And at least the ReFocus, we never see independent insurance agents and brokers going away. We don’t see captive agents going away. One of the companies we’re speaking with right now is a large top five captive and one of the issues that they have expressed is when someone retires or chooses to leave at their captive, the carrier needs to decide what to do with the book of business. And this is either an MNA opportunity, or this is an opportunity for the carrier to try to keep and retain those policies and divvy them up to other agents in that area. And our platform can help them with both of those. We can evaluate the value of a book. When you buy a business, any other business but insurance, you don’t just purchase it on that year’s revenue, you purchase it on what it’s expected to generate over the next three years. I personally think it’s ridiculous that there’s a double standard in insurance that when someone purchases a book, they’re only purchasing it for that year’s premium. It’s like one and a half percent of the premium is the purchase price are going to get. And why is that? For every other industry, when you buy a business, you’re purchasing it for future growth and our platform can help people considering to sell their book evaluate it for future growth and ultimately get a better price. Similarly, we can help carriers who are looking at trying to retain those customers, if that agent decides no longer to be a captive or work exclusively with that company, better place the policies with people that are likely, or at the highest potential of retaining that customer. And these are all areas where software can create efficiency and just better the lives of people using it, at the highest level.
Rob: So many use cases that really emerged during our conversation Colby, so I’m really excited about what you guys are doing, at ReFocus AI. It’s been really great to get to know you a little bit. Obviously you’re a relatively new startup, half of the time has been during the pandemic, but it’s great to see your success to date, and I definitely wish you the best of luck going forward. Where can people reach you and find out more if they want to learn more and potentially explore a partnership with ReFocus.
Colby: They can drop me a line on LinkedIn. They can go to our website, refocusai.com and drop us a message there. We’re always happy to pick up the phone and have a call. We like to meet our partners and understand who we’re working with, and I think that’s something that a lot of our customers express as well, because insurance is still very much a face-to-face business, and we see a lot of value in that. So if they are interested again, LinkedIn, they can send us an email, always happy to talk and pick up the phone and see how we can help them.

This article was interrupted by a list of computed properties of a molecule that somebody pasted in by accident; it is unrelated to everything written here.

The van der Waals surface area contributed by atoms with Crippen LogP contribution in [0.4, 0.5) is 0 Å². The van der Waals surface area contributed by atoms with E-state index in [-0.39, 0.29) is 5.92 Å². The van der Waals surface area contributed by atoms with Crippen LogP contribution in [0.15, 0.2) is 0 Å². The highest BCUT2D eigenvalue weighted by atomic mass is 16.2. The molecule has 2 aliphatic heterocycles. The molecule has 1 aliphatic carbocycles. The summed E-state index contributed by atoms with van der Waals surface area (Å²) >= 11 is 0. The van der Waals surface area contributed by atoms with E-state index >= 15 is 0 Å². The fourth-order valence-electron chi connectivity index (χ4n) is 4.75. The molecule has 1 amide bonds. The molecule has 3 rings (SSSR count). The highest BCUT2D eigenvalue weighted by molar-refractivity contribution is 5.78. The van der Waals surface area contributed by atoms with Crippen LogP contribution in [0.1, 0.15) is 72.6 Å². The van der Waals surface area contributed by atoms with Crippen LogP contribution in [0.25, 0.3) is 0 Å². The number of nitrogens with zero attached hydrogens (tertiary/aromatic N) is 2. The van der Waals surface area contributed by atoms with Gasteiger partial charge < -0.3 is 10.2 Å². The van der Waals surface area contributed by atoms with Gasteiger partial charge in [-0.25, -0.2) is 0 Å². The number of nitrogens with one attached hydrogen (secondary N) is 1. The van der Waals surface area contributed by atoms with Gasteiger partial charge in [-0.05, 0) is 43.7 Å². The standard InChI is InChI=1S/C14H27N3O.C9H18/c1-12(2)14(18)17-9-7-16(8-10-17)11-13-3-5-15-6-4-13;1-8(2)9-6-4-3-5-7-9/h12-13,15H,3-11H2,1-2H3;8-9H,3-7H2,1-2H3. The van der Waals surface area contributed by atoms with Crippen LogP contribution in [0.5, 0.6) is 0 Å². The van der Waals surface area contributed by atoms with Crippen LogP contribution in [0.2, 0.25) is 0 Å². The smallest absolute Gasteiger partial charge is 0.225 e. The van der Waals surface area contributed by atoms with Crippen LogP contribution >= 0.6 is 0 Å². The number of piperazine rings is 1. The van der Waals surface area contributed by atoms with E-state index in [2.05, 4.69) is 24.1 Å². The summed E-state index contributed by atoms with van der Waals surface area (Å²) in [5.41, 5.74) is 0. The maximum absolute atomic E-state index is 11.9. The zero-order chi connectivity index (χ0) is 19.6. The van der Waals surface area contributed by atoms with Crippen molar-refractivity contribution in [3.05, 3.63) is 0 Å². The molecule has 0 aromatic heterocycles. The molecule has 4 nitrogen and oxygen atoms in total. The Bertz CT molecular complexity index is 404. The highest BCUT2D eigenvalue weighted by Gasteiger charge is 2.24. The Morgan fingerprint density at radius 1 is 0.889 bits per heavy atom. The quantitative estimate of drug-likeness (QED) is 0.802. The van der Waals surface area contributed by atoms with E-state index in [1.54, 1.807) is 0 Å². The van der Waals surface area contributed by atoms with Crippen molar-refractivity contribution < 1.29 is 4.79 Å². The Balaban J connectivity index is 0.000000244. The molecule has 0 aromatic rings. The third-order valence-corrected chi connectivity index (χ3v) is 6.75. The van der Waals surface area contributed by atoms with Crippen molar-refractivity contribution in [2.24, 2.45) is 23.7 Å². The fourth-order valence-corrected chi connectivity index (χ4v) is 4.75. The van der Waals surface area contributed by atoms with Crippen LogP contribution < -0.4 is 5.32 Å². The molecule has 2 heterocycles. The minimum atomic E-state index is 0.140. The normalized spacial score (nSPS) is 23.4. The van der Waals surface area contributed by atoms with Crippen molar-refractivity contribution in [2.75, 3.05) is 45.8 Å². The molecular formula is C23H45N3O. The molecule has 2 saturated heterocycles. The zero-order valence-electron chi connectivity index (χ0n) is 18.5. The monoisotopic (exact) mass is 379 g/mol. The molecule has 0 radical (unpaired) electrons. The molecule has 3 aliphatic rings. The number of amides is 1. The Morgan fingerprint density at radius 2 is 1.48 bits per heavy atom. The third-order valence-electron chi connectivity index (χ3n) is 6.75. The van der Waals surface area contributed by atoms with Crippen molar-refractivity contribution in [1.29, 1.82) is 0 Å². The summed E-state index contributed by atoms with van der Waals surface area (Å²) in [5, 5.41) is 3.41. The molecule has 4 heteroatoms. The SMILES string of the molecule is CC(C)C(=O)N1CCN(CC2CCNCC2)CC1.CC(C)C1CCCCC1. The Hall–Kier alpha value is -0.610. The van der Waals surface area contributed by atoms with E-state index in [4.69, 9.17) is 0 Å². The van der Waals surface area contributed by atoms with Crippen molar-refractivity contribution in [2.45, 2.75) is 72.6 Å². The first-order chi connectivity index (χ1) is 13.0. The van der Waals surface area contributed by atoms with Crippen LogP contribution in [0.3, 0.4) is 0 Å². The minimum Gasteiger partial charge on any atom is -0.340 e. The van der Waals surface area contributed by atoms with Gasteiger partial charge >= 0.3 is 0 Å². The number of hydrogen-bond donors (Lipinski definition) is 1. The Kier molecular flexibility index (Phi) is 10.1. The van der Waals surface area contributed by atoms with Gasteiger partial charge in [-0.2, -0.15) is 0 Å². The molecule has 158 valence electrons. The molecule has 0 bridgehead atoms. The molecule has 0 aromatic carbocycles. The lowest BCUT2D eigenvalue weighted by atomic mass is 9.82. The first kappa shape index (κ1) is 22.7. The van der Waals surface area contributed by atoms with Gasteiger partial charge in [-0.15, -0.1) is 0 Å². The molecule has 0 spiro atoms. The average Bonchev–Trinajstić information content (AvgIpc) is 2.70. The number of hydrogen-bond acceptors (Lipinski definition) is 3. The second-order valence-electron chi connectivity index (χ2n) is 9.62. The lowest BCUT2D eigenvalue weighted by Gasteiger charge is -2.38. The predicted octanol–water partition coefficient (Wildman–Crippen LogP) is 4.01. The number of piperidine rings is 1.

Rob: It’d be great to sit down over a cup of local coffee or on a Kona coast and learn more, so great to have you on Colby. So, we’re going to pivot now to the news segment of the InsureTech Geek podcast and I’ve flagged three items this week. The first is, I got my save the date email already for InsureTech Connect 2021. It will be held October 4th-6th and they are planning to have it in person. It will not be at the MGM this year in Las Vegas. It will actually be nearby at the Mandalay Bay hotel. They said there’s a lot more room there so it will be a better experience overall. So I’m curious, Colby, have you been to an ITC before? Did you go to this year’s version that was virtual? Just curious, if you did attend, what your thoughts were.
Colby: I had the opportunity to attend ITC this year virtually. I was excited by the quality of the platform and the speakers that they had, I think they did a fantastic job, at least from a technology standpoint, recreating a lot of the reason we all go to conferences, which the number one reason is networking, in a virtual platform, but I’m very excited to attend next year’s ITC in person, and just have an opportunity to meet everyone we’ve been speaking with and shake their hand. That’ll be really rewarding. Vaccine approved, of course.
Rob: If not, I’m asking an elbow bump maybe, but it’s a little weird to think at this moment as we’re going through our third wave here in the United States of COVID cases, setting new records every day, for the nation, it’s hard to think about in-person gatherings, but definitely fingers crossed. Good news this week from Pfizer on a potential vaccine. I know Moderna and others are having a lot of trials as well. So we’ll definitely keep our fingers crossed for that. I think we’re all facing Zoom fatigue. I know I’ve been part of some virtual events this week, and I’ve got two more next week and it feels like a lot of these actually are cramming into the end of the year, because they were in person in the spring and then they’ve kind of had to pivot and repackage. And so, it’s always great to learn and to connect, but definitely the best way to do that is still in person. It’s good that we have virtual as an option, but I definitely miss in-person events.
Another news item is that Brown and Brown, which is a really big agency, acquired several other agencies. And so it’s definitely one of the larger players in the commercial agent or broker space, they’ve actually acquired a digital insurance agency that many of you may have heard of called CoverHound and its CyberPolicy Unit. Congratulations to Keith Moore. We know each other on Twitter mostly, I guess a little bit LinkedIn. There was an article this week in the insurance journal and you can check that out. Yet another InsureTech exit. We’ve been seeing a lot of those in the second half of this year, so good news, we’ll continue to monitor those for you guys as the series goes on a week after week on the InsureTech Geek podcast, and then finally. I have to share this with you. I had the privilege of being on a brand new series, a YouTube series that my friend Ed Halsey from the UK, it’s his brain child, only he could have come up with this at Evermore Digital. It’s called Grinding My Gears and it’s, it’s not quite a game show, but he had three guests on and they’re supposed to talk about what is grinding their gears about insurance. What do they hate about insurance? What would they throw into the depths of Hades, as he would say, and he’s got lots of flame imagery. I happen to be on a group with Nick Lamparelli, Billy Van Jura, and Seth Zaremba, and I got to be the judge of the very first pilot episode. We were the Yankee version, and insurance advertising was the thing that we decided to get rid of, that there’s way too many ads, and we would love it if that money was better spent, returned of all the policy holders, maybe invested in technology, such as yours Colby. And then there’s episode two featuring some of my favorite UK influencers out there, so you can watch both episode one and episode two. We’ll include those YouTube links in the show notes. Tell us who did it better, the Americans or the Brits? Definitely check it out, it is quite fun. We don’t have enough fun in insurance, quite entertaining. So congrats on the launch of your new series, a special thanks to Colby Tunick for joining us today on the InsureTech Geek podcast.
I’m Rob Galbraith, thank you all for listening and we’ll see you next time.